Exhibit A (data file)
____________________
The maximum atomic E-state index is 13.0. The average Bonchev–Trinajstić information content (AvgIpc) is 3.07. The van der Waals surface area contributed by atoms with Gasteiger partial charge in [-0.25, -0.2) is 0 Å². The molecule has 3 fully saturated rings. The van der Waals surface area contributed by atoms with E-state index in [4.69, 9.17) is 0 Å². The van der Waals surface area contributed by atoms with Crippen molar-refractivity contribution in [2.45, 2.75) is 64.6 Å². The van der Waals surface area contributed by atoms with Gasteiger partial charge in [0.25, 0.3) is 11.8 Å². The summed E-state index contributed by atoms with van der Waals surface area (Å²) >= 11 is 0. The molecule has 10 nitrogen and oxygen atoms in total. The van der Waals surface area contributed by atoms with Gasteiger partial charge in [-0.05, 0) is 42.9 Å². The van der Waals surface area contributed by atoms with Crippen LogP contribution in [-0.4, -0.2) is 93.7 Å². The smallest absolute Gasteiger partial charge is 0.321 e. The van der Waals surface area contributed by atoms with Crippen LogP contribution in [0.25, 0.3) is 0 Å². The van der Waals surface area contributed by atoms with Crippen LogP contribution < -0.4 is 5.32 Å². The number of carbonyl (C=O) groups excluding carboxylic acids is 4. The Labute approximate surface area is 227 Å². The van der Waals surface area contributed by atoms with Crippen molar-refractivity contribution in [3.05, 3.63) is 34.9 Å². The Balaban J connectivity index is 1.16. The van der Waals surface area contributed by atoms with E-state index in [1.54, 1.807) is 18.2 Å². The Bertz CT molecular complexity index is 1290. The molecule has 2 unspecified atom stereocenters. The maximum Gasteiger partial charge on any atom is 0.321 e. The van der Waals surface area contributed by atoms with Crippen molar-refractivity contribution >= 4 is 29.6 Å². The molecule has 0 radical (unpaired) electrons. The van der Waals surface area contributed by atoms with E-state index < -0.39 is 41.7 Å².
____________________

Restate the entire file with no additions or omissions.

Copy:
The maximum atomic E-state index is 13.0. The average Bonchev–Trinajstić information content (AvgIpc) is 3.07. The van der Waals surface area contributed by atoms with Gasteiger partial charge in [-0.25, -0.2) is 0 Å². The molecule has 3 fully saturated rings. The van der Waals surface area contributed by atoms with E-state index in [4.69, 9.17) is 0 Å². The van der Waals surface area contributed by atoms with Crippen molar-refractivity contribution in [2.45, 2.75) is 64.6 Å². The van der Waals surface area contributed by atoms with Gasteiger partial charge in [0.25, 0.3) is 11.8 Å². The summed E-state index contributed by atoms with van der Waals surface area (Å²) >= 11 is 0. The molecule has 10 nitrogen and oxygen atoms in total. The van der Waals surface area contributed by atoms with Gasteiger partial charge in [-0.05, 0) is 42.9 Å². The van der Waals surface area contributed by atoms with Crippen LogP contribution in [-0.4, -0.2) is 93.7 Å². The smallest absolute Gasteiger partial charge is 0.321 e. The van der Waals surface area contributed by atoms with Crippen LogP contribution in [0.25, 0.3) is 0 Å². The van der Waals surface area contributed by atoms with Crippen LogP contribution < -0.4 is 5.32 Å². The number of carbonyl (C=O) groups excluding carboxylic acids is 4. The Labute approximate surface area is 227 Å². The van der Waals surface area contributed by atoms with Crippen molar-refractivity contribution in [3.05, 3.63) is 34.9 Å². The Balaban J connectivity index is 1.16. The van der Waals surface area contributed by atoms with E-state index in [1.54, 1.807) is 18.2 Å². The Bertz CT molecular complexity index is 1290. The molecule has 2 unspecified atom stereocenters. The maximum Gasteiger partial charge on any atom is 0.321 e. The van der Waals surface area contributed by atoms with Crippen molar-refractivity contribution >= 4 is 29.6 Å². The molecule has 0 radical (unpaired) electrons. The van der Waals surface area contributed by atoms with E-state index < -0.39 is 41.7 Å².